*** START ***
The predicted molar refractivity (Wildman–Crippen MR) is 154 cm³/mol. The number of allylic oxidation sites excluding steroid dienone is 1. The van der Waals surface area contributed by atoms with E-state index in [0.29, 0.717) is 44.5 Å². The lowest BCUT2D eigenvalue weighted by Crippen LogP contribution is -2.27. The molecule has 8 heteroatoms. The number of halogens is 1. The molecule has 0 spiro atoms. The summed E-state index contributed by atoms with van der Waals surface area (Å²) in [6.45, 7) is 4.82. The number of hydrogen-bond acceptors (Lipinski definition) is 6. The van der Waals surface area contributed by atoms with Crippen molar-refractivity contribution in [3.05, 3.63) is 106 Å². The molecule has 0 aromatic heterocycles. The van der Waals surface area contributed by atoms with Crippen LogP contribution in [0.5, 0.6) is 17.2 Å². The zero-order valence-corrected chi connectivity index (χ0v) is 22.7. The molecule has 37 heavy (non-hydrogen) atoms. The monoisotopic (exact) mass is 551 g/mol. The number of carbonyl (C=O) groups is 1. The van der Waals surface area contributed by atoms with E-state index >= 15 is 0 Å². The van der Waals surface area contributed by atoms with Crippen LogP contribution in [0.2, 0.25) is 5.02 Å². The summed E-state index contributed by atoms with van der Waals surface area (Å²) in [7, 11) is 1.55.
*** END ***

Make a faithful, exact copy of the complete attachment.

The predicted molar refractivity (Wildman–Crippen MR) is 154 cm³/mol. The number of allylic oxidation sites excluding steroid dienone is 1. The van der Waals surface area contributed by atoms with E-state index in [0.29, 0.717) is 44.5 Å². The lowest BCUT2D eigenvalue weighted by Crippen LogP contribution is -2.27. The molecule has 8 heteroatoms. The number of halogens is 1. The molecule has 0 spiro atoms. The summed E-state index contributed by atoms with van der Waals surface area (Å²) in [6.45, 7) is 4.82. The number of hydrogen-bond acceptors (Lipinski definition) is 6. The van der Waals surface area contributed by atoms with Crippen molar-refractivity contribution in [3.05, 3.63) is 106 Å². The molecule has 0 aromatic heterocycles. The van der Waals surface area contributed by atoms with Crippen LogP contribution in [0.5, 0.6) is 17.2 Å². The zero-order valence-corrected chi connectivity index (χ0v) is 22.7. The molecule has 37 heavy (non-hydrogen) atoms. The monoisotopic (exact) mass is 551 g/mol. The number of carbonyl (C=O) groups is 1. The van der Waals surface area contributed by atoms with E-state index >= 15 is 0 Å². The van der Waals surface area contributed by atoms with Crippen LogP contribution in [0.2, 0.25) is 5.02 Å². The summed E-state index contributed by atoms with van der Waals surface area (Å²) in [7, 11) is 1.55.